It’s obvious that fatigue sets in during stressful times, and nurse burnout happens even during “normal” times. Nurse resiliency is vital to our public health community, but how can we prepare Nurse Managers to help staff, and deal with it themselves? Our systems can promote resiliency from the top-down by encouraging nurses to take emotional breaks, like music, hobbies, exercise, or personal spiritual events. You can encourage Nurse Managers to huddle with their teams and teach nurses to recognize what they can and cannot control, and that other nurse teams are scared too. And you can encourage nurses to pursue emotional support and connectedness to peers, have work teams find a buddy who they can reach out to when workload is intense, and promote Employee Assistance Programs that your health system has for associate support.
Collaborate to Create a Great, Thriving Environment
OK, a Nurse Manager’s role is hard, the word “Fun” may not make sense. But you can help create an environment that focuses on positive attributes of the role. For example, encourage your Nurse Manager to recognize excellence in nursing practice when she sees it in her unit. That will be beneficial to her and the team. Also check on your managers to gauge if they have a manageable workload, adequate resources, and accessible professional development to equip these leaders with necessary knowledge and tools.
Are you creating a culture of meaning and excellence for your managers? Do they feel like their role is just churning out work, or do they see how their work is evident throughout the entire health organization? When constructing your leaders’ priorities, show them how these priorities are aligned with the organization’s mission. Show your manager how her work supports the standards and expectations of excellence your organization has, and that her work helps maintain a reputation for excellence. Assure there is an alignment of goals and desired outcomes in performance evaluations to assist the manager in getting the work done through others.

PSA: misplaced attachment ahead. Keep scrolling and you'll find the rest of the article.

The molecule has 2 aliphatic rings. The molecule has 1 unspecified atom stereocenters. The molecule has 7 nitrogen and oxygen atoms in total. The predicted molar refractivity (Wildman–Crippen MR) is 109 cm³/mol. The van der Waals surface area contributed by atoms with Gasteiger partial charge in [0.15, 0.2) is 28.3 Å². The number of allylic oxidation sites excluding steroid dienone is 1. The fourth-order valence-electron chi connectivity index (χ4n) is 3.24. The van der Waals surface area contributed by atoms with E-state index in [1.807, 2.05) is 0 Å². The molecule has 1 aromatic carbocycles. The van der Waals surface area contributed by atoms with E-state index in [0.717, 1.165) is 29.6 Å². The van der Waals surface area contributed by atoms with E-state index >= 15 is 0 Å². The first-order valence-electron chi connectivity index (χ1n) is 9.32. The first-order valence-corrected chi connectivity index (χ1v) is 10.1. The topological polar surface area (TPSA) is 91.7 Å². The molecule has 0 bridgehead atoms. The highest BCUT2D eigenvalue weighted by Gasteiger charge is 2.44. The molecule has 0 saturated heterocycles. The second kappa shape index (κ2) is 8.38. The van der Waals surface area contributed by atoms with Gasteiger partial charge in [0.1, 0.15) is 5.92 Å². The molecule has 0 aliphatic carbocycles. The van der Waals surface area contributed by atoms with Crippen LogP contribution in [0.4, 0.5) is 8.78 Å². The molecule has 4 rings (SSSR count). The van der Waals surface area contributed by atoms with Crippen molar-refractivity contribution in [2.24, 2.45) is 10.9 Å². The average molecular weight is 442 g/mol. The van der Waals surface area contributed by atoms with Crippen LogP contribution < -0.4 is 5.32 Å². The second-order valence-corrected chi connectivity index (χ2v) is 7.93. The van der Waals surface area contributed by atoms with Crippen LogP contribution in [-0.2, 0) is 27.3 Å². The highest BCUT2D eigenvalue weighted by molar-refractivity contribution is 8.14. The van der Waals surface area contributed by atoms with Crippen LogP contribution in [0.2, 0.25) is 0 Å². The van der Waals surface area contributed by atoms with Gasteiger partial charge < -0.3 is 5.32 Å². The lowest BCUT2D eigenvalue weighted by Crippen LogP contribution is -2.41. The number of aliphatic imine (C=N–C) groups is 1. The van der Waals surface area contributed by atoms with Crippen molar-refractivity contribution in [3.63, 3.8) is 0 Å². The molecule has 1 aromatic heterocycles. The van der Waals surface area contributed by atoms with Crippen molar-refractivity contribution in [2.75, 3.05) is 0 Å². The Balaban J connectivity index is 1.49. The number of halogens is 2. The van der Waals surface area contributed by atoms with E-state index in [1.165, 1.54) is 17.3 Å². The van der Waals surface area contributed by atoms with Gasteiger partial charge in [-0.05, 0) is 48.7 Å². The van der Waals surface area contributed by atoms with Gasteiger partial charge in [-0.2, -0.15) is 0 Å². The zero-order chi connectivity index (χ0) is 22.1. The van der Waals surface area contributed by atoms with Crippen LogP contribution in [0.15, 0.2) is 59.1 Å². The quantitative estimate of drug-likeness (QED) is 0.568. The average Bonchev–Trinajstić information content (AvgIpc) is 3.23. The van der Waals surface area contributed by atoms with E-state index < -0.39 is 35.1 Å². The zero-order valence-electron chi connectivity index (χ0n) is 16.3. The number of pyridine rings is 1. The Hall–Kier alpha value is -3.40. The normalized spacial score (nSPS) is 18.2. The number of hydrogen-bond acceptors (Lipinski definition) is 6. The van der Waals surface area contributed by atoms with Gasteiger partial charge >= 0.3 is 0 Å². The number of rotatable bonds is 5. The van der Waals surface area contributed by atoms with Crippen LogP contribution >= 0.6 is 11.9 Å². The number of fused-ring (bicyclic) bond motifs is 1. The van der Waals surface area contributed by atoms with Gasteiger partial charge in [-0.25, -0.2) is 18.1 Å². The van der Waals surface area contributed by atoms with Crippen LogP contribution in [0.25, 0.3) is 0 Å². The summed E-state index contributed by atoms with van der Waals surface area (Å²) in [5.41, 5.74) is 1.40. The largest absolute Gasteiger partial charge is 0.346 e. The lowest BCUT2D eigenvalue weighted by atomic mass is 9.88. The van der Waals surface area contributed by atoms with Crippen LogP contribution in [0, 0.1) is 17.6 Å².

“The Journal of Nursing Administration” October 2017 issue, entitled “Magnet Supplement The Role of the Nurse Manager: Pivotal to Nursing Excellence” – articles written by Jeffrey N. Doucette DNP/RN/CENP; , Nora Warshawsky, PhD/RN; Sharon Lake, PhD/RN; Arica Brandford, MSN/JD/RN; Mary Kay Rayens, PhD; Donna Sullivan Havents, PhD/RN/FAAN
“A Phenomenological Study of Nurse Managers’ and Assistant Nurse Managers’ Experiences during the COVID-19 Pandemic in the U.S.” Wiley Online Library, Jane H. White PhD, RN, PMHCNS-BC, FAAN, March 10 2021
“Behind every RN is a nurse manager: 4 tips for these leaders during the pandemic,” Beckers Healthcare, Mackenzie Bean, June 11 2020
“Exploring nursing managers’ perceptions of nursing workforce management during the outbreak of COVID-19: a content analysis study,” BMC Nursing, Sarieh Poortaghi, Mehraban Shahmari, Akram Ghobadi, January 29 2021
“Nursing leadership during COVID-19 Enhancing patient, family and workforce experience,” Patient Experience Journal (PXJ), Anne Aquilia (Yale New Haven Health), Karen Grimley (UCLA Health), Barbara Jacobs (Anne Arundel Medical Center), Maryellen Kosturko (Yale New Haven Health), Jerry Mansfield (Mount Carmel Health System, Trinity Health)
“6 Healthcare leaders share the most difficult aspect of their job,” Kelly Gooch, Beckers Hospital Review
“How to Build – and lead- resilient health care teams during COVID-19,” Katherine J. Igoe, Harvard School of Public Health, September 20, 2020
Another resource was Rose O. Sherman, who offered guidance letting us know of issues managers are facing. (July 2021)